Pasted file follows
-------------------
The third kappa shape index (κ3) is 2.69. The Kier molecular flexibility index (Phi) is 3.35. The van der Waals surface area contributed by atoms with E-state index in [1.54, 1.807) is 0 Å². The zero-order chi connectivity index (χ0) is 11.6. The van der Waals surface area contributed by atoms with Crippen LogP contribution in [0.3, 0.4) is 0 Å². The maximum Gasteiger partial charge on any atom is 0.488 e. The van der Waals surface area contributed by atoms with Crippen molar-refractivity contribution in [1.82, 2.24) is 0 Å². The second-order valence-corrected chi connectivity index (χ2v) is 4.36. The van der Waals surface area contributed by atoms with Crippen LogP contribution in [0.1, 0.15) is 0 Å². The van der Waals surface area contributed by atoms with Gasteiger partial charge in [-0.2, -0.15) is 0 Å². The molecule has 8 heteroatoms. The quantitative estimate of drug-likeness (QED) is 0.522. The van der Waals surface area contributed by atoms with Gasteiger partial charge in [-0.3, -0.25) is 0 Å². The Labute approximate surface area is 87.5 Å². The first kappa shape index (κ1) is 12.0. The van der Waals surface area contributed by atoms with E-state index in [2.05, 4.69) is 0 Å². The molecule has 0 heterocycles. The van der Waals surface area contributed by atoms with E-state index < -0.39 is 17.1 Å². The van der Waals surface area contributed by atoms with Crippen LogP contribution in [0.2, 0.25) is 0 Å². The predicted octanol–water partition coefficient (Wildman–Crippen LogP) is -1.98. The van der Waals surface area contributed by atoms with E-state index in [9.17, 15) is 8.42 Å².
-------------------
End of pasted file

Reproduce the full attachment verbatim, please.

The third kappa shape index (κ3) is 2.69. The Kier molecular flexibility index (Phi) is 3.35. The van der Waals surface area contributed by atoms with E-state index in [1.54, 1.807) is 0 Å². The zero-order chi connectivity index (χ0) is 11.6. The van der Waals surface area contributed by atoms with Crippen LogP contribution in [0.3, 0.4) is 0 Å². The maximum Gasteiger partial charge on any atom is 0.488 e. The van der Waals surface area contributed by atoms with Crippen molar-refractivity contribution in [1.82, 2.24) is 0 Å². The second-order valence-corrected chi connectivity index (χ2v) is 4.36. The van der Waals surface area contributed by atoms with Crippen LogP contribution in [0.1, 0.15) is 0 Å². The van der Waals surface area contributed by atoms with Gasteiger partial charge in [-0.2, -0.15) is 0 Å². The molecule has 8 heteroatoms. The quantitative estimate of drug-likeness (QED) is 0.522. The van der Waals surface area contributed by atoms with Gasteiger partial charge in [-0.3, -0.25) is 0 Å². The Labute approximate surface area is 87.5 Å². The first kappa shape index (κ1) is 12.0. The van der Waals surface area contributed by atoms with E-state index in [2.05, 4.69) is 0 Å². The molecule has 0 heterocycles. The van der Waals surface area contributed by atoms with E-state index < -0.39 is 17.1 Å². The van der Waals surface area contributed by atoms with Crippen LogP contribution in [0.2, 0.25) is 0 Å². The predicted octanol–water partition coefficient (Wildman–Crippen LogP) is -1.98. The van der Waals surface area contributed by atoms with E-state index in [9.17, 15) is 8.42 Å².